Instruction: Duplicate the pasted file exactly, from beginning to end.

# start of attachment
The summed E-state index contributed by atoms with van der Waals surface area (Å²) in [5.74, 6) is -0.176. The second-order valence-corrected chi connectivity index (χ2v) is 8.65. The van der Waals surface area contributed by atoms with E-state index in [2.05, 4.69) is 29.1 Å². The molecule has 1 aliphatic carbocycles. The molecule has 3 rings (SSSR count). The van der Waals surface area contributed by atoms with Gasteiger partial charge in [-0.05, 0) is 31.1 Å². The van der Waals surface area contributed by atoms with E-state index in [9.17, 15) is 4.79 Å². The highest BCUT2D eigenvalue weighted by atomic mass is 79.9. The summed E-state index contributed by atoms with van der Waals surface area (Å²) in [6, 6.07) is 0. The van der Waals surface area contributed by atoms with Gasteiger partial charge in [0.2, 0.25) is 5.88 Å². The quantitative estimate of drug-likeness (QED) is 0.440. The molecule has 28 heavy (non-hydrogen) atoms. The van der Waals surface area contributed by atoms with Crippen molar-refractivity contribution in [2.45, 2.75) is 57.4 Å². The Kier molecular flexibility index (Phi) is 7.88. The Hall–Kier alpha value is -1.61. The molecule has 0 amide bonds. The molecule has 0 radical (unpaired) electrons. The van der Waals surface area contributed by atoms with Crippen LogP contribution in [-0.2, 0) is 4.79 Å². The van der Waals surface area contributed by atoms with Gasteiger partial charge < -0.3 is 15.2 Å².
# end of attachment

The summed E-state index contributed by atoms with van der Waals surface area (Å²) in [5.74, 6) is -0.176. The second-order valence-corrected chi connectivity index (χ2v) is 8.65. The van der Waals surface area contributed by atoms with E-state index in [2.05, 4.69) is 29.1 Å². The molecule has 1 aliphatic carbocycles. The molecule has 3 rings (SSSR count). The van der Waals surface area contributed by atoms with Gasteiger partial charge in [-0.05, 0) is 31.1 Å². The van der Waals surface area contributed by atoms with E-state index in [9.17, 15) is 4.79 Å². The highest BCUT2D eigenvalue weighted by atomic mass is 79.9. The summed E-state index contributed by atoms with van der Waals surface area (Å²) in [6, 6.07) is 0. The van der Waals surface area contributed by atoms with Gasteiger partial charge in [0.2, 0.25) is 5.88 Å². The quantitative estimate of drug-likeness (QED) is 0.440. The molecule has 28 heavy (non-hydrogen) atoms. The van der Waals surface area contributed by atoms with Crippen molar-refractivity contribution in [2.45, 2.75) is 57.4 Å². The Kier molecular flexibility index (Phi) is 7.88. The Hall–Kier alpha value is -1.61. The molecule has 0 amide bonds. The molecule has 0 radical (unpaired) electrons. The van der Waals surface area contributed by atoms with Crippen LogP contribution in [-0.2, 0) is 4.79 Å². The van der Waals surface area contributed by atoms with Gasteiger partial charge < -0.3 is 15.2 Å².